Aviation Marketing: 7 social marketing trends for airlines

Blog_77_irlines are embracing people-to-people marketing

Airlines are embracing people-to-people marketing

“The State of Airline Marketing,” published by Airtrends.com and SimpliFlying, takes a global look at innovative social marketing using case studies. The report identifies trends such as experiental, location-based, co-creation and social loyalty incentives. Below is my interpretation of their report with focus on people-to-people marketing trends.

1. EXPERIENTAL – Traditional branding tactics are becoming increasingly less effective when trying to reach a jaded flying public. Heretofore, “consumers,” once viewed as a target audience or demographic are now viewed as customers. This shift in perspective requires a people-to-people marketing approach as airlines are turning to the brand experience to capture the attention and imagination of people interested in their service offering.

2. SOCIAL CARE – Today’s traveler is connected to his or her social networks via a smart phone or tablet. These mobile devices provide a conduit for praise or bashing when frustrated with a product or service that does not meet expectations. It is important for airlines to tackle the problem at the place where it occurs, building goodwill and turning a dissatisfied customer into a brand advocate.

3. ON LOCATION – Aviation brands want to interact with customers no matter the location. From QR codes at taxi stops to scavenger hunts using twitter hashtags, airlines are increasingly “going to the customer.” This location effort puts a human quality to the corporate brand.

4. BACK TO REALITY – To connect with the customer, airlines are seeking and using user-generated content to open a window into the interworking of airline operations and the logistics involved with travel.

5. CROWDSOURCING – Airlines are using crowdsourcing to determine the priorities of the customer. Good ideas are not the exclusive domain of the airline. Customer ideas are being incorporated into variety of product innovations, loyalty rewards, and tablet applications.

6. VIRAL VIDEOS – Airlines are learning to be their own media outlets. Those that demonstrate creativity in their marketing are being rewarded with millions of views on social channels, thus reducing the cost of bought media.

7. SOCIAL LOYALTY & GAMIFICATION
Airlines are tapping into location-based services to track loyalty in terms of repeat visits as well as social advocacy. By offering real-world rewards to fans and followers who promote their brand online, airlines add an element of gamification to their marketing.

Additional articles you may find of interest on this topic:

How mobile application development drives people-to-people marketing

Defining your brand personality

3 ways social media can help build your brand

To download a copy of “The State of Airline Marketing” click here.

To learn more about SimpliFlying click here.

To lean more about Airtrends.com click here.

Aviation marketing: Why bother with branding?

Why bother with branding?

Our experiences, values, DNA makeup and beliefs drive our unconscious decision towards a specific brand

Our emotional connection with a brand is an unconscious decision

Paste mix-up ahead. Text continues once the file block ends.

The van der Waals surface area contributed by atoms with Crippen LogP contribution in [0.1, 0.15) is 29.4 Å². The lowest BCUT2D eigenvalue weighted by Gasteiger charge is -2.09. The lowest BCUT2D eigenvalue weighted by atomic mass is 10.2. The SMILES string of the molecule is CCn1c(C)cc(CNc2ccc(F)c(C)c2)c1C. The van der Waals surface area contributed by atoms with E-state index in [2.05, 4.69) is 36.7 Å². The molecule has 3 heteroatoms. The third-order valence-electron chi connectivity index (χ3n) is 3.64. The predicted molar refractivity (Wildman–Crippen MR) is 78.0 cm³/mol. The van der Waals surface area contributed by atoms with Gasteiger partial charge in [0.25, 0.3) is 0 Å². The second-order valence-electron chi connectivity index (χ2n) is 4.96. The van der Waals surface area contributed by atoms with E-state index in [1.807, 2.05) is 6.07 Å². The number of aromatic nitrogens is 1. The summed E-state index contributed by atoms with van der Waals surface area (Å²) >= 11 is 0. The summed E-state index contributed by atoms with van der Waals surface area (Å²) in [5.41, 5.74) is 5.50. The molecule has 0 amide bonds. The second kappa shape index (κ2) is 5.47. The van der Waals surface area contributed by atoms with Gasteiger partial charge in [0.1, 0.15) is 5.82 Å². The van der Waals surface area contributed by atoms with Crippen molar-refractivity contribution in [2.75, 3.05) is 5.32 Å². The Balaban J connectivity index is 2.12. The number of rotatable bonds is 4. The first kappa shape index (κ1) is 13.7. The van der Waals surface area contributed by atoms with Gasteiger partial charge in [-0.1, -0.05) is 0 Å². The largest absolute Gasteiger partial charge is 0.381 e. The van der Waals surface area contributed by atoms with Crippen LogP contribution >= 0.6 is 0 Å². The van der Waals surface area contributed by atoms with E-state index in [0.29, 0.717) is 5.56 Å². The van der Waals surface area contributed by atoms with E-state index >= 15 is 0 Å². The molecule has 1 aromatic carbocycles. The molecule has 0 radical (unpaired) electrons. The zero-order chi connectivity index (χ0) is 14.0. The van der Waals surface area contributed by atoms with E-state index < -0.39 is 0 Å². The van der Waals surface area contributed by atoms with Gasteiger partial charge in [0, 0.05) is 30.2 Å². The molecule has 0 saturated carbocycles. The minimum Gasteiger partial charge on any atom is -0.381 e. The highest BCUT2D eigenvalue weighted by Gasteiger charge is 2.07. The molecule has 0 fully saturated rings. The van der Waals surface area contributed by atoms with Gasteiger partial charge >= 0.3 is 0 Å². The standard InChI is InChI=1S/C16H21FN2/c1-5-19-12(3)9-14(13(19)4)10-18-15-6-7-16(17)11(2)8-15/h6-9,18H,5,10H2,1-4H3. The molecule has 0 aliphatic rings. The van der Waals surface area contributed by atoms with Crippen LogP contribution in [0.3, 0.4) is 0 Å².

Product and service innovation in the aviation industry comes from improved features and functions. On the flight deck, it can be a chip-driven avionic component that replaces a mechanical legacy system, to the cabin, where passengers are plugged into inflight wireless connectivity while enjoying their lay-flat seats — these innovations are the result of engineering.

Aviation marketers have been indoctrinated with the belief that purchasing decisions, from components to airline tickets, are made on the rationalization of feature and function to support the purchasing decision.

If this is the case, why bother with branding? It would be simple enough to feature pricing for products and services on the manufacturers’ or airlines’ website and let the customer make the purchasing decision based on rationalization of their circumstances or required functions of the component. This type of thinking comes from conscious decision-making.

What about unconscious decision-making?

Our emotional connection to a brand is an unconscious decision. The connection comes from our life story. Our experiences, values, DNA makeup and beliefs drive our unconscious decision towards a specific brand. We use the conscious rationalization of feature and function to explain or justify our unconscious purchasing decision.

This leads us to the intersection of rational avenue and emotional boulevard and which approach to take when marketing aviation product and services.

Douglas Van Praet, author of Unconscious Branding: How Neuroscience Can Empower Marketing states, “while emotions overwhelmingly drive behaviors, it’s misguided to believe that thinking and feelings are somehow mutually exclusive. Emotion and logic are intertwined.”

Prat further states that, “Behavioral science is now telling us that we don’t really have ‘free will.’ We have ‘free won’t.’ We can give in to the visceral impulses that drive us or choose to apply the brakes of rational restraint. While we can’t choose our emotions because they originate unconsciously, we can choose our conscious response to our feelings. This is essentially what consciousness is–a series of critical reflections and interpretations about how we are feeling.”